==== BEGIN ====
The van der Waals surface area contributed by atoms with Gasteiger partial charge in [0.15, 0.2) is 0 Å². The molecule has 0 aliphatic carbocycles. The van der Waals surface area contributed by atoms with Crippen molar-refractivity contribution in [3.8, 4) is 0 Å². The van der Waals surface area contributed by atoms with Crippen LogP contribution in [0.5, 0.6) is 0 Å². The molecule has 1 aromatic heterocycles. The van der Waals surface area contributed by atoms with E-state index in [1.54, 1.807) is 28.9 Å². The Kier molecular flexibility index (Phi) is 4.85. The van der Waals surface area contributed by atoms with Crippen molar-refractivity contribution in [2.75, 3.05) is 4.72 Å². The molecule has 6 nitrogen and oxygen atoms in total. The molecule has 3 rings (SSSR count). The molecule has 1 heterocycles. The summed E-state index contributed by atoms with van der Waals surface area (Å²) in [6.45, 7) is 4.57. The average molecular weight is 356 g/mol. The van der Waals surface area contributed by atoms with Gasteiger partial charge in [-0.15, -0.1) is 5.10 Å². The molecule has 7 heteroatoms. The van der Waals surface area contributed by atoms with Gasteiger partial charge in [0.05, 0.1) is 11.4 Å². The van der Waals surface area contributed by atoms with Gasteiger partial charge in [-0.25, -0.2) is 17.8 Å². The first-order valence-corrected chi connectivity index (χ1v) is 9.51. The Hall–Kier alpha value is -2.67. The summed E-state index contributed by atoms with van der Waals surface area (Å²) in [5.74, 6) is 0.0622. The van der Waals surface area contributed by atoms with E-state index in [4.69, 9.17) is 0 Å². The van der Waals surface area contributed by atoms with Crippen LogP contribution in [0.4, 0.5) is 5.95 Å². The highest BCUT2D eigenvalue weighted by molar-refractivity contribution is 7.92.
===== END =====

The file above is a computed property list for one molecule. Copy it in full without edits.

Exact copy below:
The van der Waals surface area contributed by atoms with Gasteiger partial charge in [0.15, 0.2) is 0 Å². The molecule has 0 aliphatic carbocycles. The van der Waals surface area contributed by atoms with Crippen molar-refractivity contribution in [3.8, 4) is 0 Å². The van der Waals surface area contributed by atoms with Crippen LogP contribution in [0.5, 0.6) is 0 Å². The molecule has 1 aromatic heterocycles. The van der Waals surface area contributed by atoms with E-state index in [1.54, 1.807) is 28.9 Å². The Kier molecular flexibility index (Phi) is 4.85. The van der Waals surface area contributed by atoms with Crippen molar-refractivity contribution in [2.75, 3.05) is 4.72 Å². The molecule has 6 nitrogen and oxygen atoms in total. The molecule has 3 rings (SSSR count). The molecule has 1 heterocycles. The summed E-state index contributed by atoms with van der Waals surface area (Å²) in [6.45, 7) is 4.57. The average molecular weight is 356 g/mol. The van der Waals surface area contributed by atoms with Gasteiger partial charge in [-0.15, -0.1) is 5.10 Å². The molecule has 7 heteroatoms. The van der Waals surface area contributed by atoms with Gasteiger partial charge in [0.05, 0.1) is 11.4 Å². The van der Waals surface area contributed by atoms with Gasteiger partial charge in [-0.25, -0.2) is 17.8 Å². The first-order valence-corrected chi connectivity index (χ1v) is 9.51. The Hall–Kier alpha value is -2.67. The summed E-state index contributed by atoms with van der Waals surface area (Å²) in [5.74, 6) is 0.0622. The van der Waals surface area contributed by atoms with E-state index in [4.69, 9.17) is 0 Å². The van der Waals surface area contributed by atoms with Crippen LogP contribution in [0.4, 0.5) is 5.95 Å². The highest BCUT2D eigenvalue weighted by molar-refractivity contribution is 7.92.